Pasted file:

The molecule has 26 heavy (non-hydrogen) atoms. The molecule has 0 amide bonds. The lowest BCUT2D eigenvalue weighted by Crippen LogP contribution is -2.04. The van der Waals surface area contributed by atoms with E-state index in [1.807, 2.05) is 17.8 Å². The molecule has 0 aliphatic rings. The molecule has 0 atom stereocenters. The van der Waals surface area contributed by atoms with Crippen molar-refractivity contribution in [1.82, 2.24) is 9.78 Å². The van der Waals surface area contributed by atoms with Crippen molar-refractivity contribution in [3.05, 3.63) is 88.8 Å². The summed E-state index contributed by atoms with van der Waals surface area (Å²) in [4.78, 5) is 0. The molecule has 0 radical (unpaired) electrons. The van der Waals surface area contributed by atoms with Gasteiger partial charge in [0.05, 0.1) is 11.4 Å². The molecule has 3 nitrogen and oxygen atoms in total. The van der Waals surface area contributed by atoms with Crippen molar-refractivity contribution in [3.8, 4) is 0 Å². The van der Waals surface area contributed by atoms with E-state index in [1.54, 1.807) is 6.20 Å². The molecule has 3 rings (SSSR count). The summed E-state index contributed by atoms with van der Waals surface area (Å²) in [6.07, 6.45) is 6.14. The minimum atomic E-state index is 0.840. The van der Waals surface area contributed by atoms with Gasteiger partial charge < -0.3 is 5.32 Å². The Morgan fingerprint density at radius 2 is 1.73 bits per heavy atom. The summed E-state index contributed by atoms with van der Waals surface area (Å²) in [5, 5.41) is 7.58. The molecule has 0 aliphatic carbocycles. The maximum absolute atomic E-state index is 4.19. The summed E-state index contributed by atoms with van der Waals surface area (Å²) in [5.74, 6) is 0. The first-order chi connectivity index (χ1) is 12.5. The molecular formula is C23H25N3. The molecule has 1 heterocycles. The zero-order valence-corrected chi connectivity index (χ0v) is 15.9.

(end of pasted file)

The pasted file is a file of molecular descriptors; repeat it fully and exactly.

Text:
The molecule has 26 heavy (non-hydrogen) atoms. The molecule has 0 amide bonds. The lowest BCUT2D eigenvalue weighted by Crippen LogP contribution is -2.04. The van der Waals surface area contributed by atoms with E-state index in [1.807, 2.05) is 17.8 Å². The molecule has 0 aliphatic rings. The molecule has 0 atom stereocenters. The van der Waals surface area contributed by atoms with Crippen molar-refractivity contribution in [1.82, 2.24) is 9.78 Å². The van der Waals surface area contributed by atoms with Crippen molar-refractivity contribution in [3.05, 3.63) is 88.8 Å². The summed E-state index contributed by atoms with van der Waals surface area (Å²) in [4.78, 5) is 0. The molecule has 0 radical (unpaired) electrons. The van der Waals surface area contributed by atoms with Gasteiger partial charge in [0.05, 0.1) is 11.4 Å². The molecule has 3 nitrogen and oxygen atoms in total. The van der Waals surface area contributed by atoms with Crippen molar-refractivity contribution in [3.8, 4) is 0 Å². The van der Waals surface area contributed by atoms with E-state index in [1.54, 1.807) is 6.20 Å². The molecule has 3 rings (SSSR count). The summed E-state index contributed by atoms with van der Waals surface area (Å²) in [6.07, 6.45) is 6.14. The minimum atomic E-state index is 0.840. The van der Waals surface area contributed by atoms with Gasteiger partial charge < -0.3 is 5.32 Å². The Morgan fingerprint density at radius 2 is 1.73 bits per heavy atom. The summed E-state index contributed by atoms with van der Waals surface area (Å²) in [5, 5.41) is 7.58. The molecule has 0 aliphatic carbocycles. The maximum absolute atomic E-state index is 4.19. The summed E-state index contributed by atoms with van der Waals surface area (Å²) in [5.74, 6) is 0. The first-order chi connectivity index (χ1) is 12.5. The molecular formula is C23H25N3. The molecule has 1 heterocycles. The zero-order valence-corrected chi connectivity index (χ0v) is 15.9.